Laura Ingraham in the seconds before being hoist with her own petard
Colbert’s interview of Laura Ingraham is a week old but is so artful that it’s worth taking another look. Colbert, without calling Ingraham a racist who cannot write, demonstrates that she’s a racist who cannot write by using his persona as a pompous know-nothing to play out the pretense that her book The Obama Diaries is actually written by Obama. The look on her face as the trap closes says it all. Ingraham thinks she’s produced satire, but Colbert easily outmaneuvers her to show that she hasn’t. Satire requires more than just a sarcastic attitude and is considerably more subtle than providing an excuse to say nasty things about people that have no demonstrable relation to them. With Ingraham, Colbert demonstrates, the only recognizable issue is race and is expressed in terms of ugly racist cliches. Ingraham, evidently mortified to be shown up so, provides no rationale; she merely tries to bluff her way through the remainder of the interview. That’s why this video is being widely linked. (Ingraham: “I think we had a moment here.” Colbert: “No, I think you had a moment there.)
See the relevant portion of the interview here.
[Update] Frye in “The Nature of Satire”:
For satire needs both pleasure in conflict and determination to win; both the heat of battle and the coolness of calculation. To have too much hatred and too little gaiety will upset the balance of tone. Man is a precocious monkey, and he wins his battles by the sort of cunning that is never far from a sense of mockery. All over the world people have delighted in stories of how some strong but stupid monster was irritated by a tiny human hero into a blind, stampeding fury, and how the hero, by biding his time and keeping cool, polished off his Blunderbore or Polyphemus at leisure. (CW 21, 41)
“The demagogue is one who preaches doctrines he knows to be untrue to men he knows to be idiots.” H. L. Mencken
Maclean’s has a story today about the University of Toronto Faculty Association filing a grievance over the closure of the Centre for Comparative Literature. A primary issue for UTFA is that money is being siphoned from Arts and Science to professional faculties.
“All I can say is that structural changes of the kind that have been recommended are always going to be complicated,” Gertler said. “There will be winners and losers, and we have been very careful to assess what we think are the benefits and the costs associated with these proposals.”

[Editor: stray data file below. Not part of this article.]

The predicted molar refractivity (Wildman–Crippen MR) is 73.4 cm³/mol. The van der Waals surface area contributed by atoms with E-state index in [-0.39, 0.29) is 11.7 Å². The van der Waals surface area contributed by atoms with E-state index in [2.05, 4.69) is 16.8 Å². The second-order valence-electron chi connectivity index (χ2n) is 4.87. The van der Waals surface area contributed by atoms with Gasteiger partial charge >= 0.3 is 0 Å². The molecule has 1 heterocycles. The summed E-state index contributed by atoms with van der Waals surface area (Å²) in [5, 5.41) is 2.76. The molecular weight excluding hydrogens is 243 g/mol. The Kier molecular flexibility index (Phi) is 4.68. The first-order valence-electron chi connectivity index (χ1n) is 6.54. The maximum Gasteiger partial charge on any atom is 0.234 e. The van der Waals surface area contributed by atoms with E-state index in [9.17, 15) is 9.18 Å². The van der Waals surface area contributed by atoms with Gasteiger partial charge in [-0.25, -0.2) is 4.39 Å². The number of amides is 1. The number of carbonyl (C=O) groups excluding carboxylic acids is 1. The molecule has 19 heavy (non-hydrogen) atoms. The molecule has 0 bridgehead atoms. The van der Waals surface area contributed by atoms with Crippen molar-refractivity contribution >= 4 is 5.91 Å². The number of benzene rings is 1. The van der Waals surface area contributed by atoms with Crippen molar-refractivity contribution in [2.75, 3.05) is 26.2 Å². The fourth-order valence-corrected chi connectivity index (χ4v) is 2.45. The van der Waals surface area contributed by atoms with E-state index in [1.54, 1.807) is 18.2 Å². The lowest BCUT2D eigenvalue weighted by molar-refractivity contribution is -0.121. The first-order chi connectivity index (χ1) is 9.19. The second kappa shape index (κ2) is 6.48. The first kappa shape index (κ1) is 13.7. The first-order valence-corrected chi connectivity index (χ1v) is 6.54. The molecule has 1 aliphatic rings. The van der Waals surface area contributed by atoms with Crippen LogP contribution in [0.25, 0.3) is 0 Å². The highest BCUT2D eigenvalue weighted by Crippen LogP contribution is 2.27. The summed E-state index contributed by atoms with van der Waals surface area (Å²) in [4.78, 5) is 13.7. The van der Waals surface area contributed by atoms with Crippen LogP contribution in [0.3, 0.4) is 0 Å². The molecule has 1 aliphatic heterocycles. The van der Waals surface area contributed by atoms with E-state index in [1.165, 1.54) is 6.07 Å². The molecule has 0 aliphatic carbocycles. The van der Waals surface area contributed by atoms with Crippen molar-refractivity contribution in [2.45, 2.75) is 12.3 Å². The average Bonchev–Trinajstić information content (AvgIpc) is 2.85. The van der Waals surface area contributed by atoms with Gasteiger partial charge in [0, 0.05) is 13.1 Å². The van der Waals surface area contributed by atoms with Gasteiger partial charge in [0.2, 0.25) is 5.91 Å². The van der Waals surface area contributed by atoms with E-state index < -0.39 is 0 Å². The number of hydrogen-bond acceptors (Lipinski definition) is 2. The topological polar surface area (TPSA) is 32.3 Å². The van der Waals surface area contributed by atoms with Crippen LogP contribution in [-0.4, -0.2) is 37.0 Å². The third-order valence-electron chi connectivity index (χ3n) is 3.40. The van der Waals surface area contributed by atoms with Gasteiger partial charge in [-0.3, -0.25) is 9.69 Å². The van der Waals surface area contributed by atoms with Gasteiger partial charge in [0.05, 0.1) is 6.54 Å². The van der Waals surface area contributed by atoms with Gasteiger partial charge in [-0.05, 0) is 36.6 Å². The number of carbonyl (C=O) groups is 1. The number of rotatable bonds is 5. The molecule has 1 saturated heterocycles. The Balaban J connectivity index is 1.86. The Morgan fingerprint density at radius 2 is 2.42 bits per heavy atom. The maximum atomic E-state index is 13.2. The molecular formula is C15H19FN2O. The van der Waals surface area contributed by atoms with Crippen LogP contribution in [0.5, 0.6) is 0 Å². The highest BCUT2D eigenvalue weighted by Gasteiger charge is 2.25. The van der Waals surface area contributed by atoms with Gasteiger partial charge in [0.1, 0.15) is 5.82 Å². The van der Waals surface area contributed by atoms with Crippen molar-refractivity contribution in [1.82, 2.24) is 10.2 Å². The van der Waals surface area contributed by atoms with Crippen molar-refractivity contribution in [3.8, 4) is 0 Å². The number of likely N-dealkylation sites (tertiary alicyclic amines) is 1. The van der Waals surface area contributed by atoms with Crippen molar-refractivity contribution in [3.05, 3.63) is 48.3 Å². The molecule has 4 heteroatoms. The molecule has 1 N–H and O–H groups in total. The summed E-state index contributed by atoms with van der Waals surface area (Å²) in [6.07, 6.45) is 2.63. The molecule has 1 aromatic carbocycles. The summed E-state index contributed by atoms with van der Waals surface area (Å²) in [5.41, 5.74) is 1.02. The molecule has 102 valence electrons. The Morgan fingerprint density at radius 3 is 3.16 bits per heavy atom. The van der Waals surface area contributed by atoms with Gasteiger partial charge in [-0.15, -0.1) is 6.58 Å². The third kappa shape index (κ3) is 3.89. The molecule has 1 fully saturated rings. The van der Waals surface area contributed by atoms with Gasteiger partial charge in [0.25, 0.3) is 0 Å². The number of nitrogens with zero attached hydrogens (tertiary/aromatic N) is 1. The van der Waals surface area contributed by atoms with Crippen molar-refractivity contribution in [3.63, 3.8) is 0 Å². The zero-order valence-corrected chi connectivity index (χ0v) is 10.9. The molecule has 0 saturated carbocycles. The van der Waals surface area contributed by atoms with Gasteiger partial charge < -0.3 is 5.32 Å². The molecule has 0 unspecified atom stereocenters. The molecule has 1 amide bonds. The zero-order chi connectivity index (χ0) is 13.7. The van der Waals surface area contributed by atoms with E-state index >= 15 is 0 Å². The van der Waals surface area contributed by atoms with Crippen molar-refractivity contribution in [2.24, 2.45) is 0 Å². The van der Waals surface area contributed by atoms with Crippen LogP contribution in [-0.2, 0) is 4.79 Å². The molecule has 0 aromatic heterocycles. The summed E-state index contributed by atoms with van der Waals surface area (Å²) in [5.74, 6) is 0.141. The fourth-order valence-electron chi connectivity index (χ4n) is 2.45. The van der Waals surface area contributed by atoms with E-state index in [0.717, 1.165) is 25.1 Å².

Messenger doesn’t buy that argument, and points to a January UTFA report that suggests undergraduate programs are subsidizing professional programs. According to the review, in 2006-2007 approximately $50 million was transferred from arts and science, engineering, and the U of T’s Mississauga and Scarborough campuses to faculties like medicine, management and law. In 2009-2010, the subsidy was $47 million.
“Some of the University’s professional faculties [receive] transfer funds from Arts and Science. Are those faculties therefore unsustainable”?, Messenger asked.
Gertler says cross-subsidization is simply a reality of operating a large institution like the U of T. “We have long abandoned the idea that every unit, department and faculty in the university has to pay its own way,” he said.
Full story here.
This story is perhaps not getting as much attention as it should: at least one individual and perhaps more in the Defence Department at CFB Cold Lake, Alberta, has been trying to alter the Wikipedia entry on the Harper government’s decision to spend billions on a new stealth jet fighter. (Again, we can’t afford increases to education and health care, but…) The effort involves at least three computers registered to the Defence Research and Development Canada’s Ottawa offices. The IP address, however, has been determined to be from CFB Cold Lake. Wikipedia has labelled the alterations vandalism.
Bad enough. But Defence Department computers in Alberta have also been used to insert insulting comments about Liberal leader Michael Ignatieff onto the same Wikipedia page.
Meanwhile, efforts to remove from Wikipedia criticism of the Harper government’s decision to invest in stealth jet fighters continue to be traced to computers located in downtown Calgary.
Alberta, Alberta, and again Alberta.
This is why Harper will never win a majority. Canadians do not like this sort of thing and will not put up with it.
Self-professed “rodeo clown” Glenn Beck doing what he does
“There is much to be said in favour of modern journalism. By giving us the opinions of the uneducated, it keeps us in touch with the ignorance of the community. By carefully chronicling the current events of contemporary life, it shows us what very little importance such events really have.” Oscar Wilde, The Critic as Artist
At sunset, Ramadan, the holiest month in the Islamic calendar, begins.
Frye on the rhetoric of “charm” in the Quran in “Charms and Riddles”:
If we pick up the Koran, for instance, and try to read it as we would any other book, we may well find its repetitiveness intolerable: surely, we feel, the God who inspired this book was not only monotheistic but monomaniacal. And even this response comes only from a translation: the original is so dependent upon the interlocking sound-patterns of Arabic that in practice the Arabic language has had to go everywhere the Islamic religion has gone. Yet, for anyone brought up in the religion of Islam, hearing the Koran from infancy, and memorizing great parts of it consciously and unconsciously, the Koran does precisely what it is set up to do. The conception of the human will assumed is that of a puppy on a leash: it plunges about in every direction except the right one, and has to be brought back and back and back to the same controlling power. (Spirtus Mundi, 135)
Sign the petition in support of the Centre for Comparative Literature here.
Vote for the Frye sculpture in Moncton here.
Part 1 here.